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Mass exodus from Mass

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Mass exodus from Mass


Since about 2009, Massachusetts has been losing individuals at all income levels. These losses are more concentrated among middle- and high-income earners, whose paths diverged markedly from low-income earners around 2017. Since then, the loss of low-income earners plateaued for a few years and ticked less negative in 2022.

One dynamic at play here may be housing costs. These have grown precipitously from 2018, with prices for typical homes increasing 20 percent in 2021 and 33 percent in 20221. The availability of lower cost housing elsewhere, combined with remote work opportunities brought on by the pandemic may have had a hand in drawing away Massachusetts residents. A recent housing cost analysis from the Center for Housing Data at the Massachusetts Housing Partnership supports this reading of the data as well. They find that newly constructed housing statewide may well be out of reach for good portions of middle- and high-income earners. And if we add these constraints to Greater Boston’s extraordinarily low vacancy rates across both new and old build homeownership and rental opportunities, it may be that even for high-income individuals looking to rent or buy, there is simply insufficient housing to go around. That does leave the question of lower-income residents, who when faced with the same cost challenges might be expected to seek out bargains or opportunities elsewhere. But unlike many other states, Massachusetts has a robust safety net and meaningful spending on low-income housing. For low-income individuals who would have to spend valuable time and effort to seek new housing out-of-state, moving may not make sense as a result.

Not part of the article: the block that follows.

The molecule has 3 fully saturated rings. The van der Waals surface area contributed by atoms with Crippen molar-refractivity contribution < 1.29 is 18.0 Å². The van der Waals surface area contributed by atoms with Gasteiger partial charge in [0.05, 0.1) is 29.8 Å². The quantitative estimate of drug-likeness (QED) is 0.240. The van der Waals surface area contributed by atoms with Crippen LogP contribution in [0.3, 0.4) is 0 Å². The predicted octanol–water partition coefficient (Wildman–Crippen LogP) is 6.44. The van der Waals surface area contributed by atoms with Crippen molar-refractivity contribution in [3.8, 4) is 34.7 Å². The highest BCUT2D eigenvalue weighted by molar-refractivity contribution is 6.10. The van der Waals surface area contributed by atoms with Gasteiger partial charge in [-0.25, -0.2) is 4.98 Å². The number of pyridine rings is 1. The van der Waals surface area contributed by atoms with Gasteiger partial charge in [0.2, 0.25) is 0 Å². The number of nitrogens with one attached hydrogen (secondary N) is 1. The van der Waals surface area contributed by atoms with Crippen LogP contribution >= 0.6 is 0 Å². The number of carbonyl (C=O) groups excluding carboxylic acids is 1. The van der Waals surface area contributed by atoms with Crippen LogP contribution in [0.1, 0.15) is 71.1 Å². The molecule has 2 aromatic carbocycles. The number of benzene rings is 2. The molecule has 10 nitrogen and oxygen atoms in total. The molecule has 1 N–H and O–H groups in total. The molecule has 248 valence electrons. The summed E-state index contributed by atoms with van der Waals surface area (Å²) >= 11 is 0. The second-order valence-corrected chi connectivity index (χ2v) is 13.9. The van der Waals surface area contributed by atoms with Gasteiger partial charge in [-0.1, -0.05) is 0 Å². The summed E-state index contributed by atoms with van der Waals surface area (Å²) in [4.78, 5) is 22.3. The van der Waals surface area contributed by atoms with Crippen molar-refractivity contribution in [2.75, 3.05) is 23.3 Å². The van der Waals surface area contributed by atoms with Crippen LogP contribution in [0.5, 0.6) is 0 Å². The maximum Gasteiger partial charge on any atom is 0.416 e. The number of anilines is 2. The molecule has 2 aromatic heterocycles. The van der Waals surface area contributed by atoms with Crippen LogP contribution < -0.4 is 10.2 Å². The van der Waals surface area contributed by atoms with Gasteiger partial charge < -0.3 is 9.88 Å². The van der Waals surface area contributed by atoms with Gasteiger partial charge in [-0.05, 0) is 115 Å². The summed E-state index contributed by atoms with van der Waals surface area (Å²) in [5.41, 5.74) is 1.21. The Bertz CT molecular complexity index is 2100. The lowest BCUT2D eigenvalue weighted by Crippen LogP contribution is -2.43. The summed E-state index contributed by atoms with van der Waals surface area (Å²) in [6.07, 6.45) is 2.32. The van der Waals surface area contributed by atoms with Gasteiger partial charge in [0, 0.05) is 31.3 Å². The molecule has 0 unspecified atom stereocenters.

Massachusetts is also losing residents with and without college degrees, with a slight acceleration in recent years for those with a bachelor’s degree or greater.

It’s likely that at least some of these domestic migrants with degrees are recent undergrad or graduate students returning home, while others may well be moving to find work or cheaper housing. Here, we are faced with the same challenges as in our race and ethnicity grouping. Both populations with and without college degrees are large, and individual reasons for movement may be quite varied.


It is only recently that net migration totals across Massachusetts age groups began to move meaningfully in different directions. The biggest change is a large and growing net loss of 25–44-year-olds, such that by 2022 the net loss of this group makes up about three-fifths of the total losses by age group.

One way of thinking about trends within this graph is to focus on life age and stage; that is, where individuals are in their lives and what they’re doing. A large portion of our youngest group are likely college students from the Commonwealth, who while leaving home at 18, may return post-college. The same dynamics are at play for out-of-state students coming to college in Massachusetts. In contrast to college-going youth, 25–44-year-olds cover a wide spectrum of experiences. They are recent graduates, young professionals, folks looking to start a family or buy a home. But for reasons we’ve discussed previously, many of these individuals are simply leaving, likely due in part to high housing costs.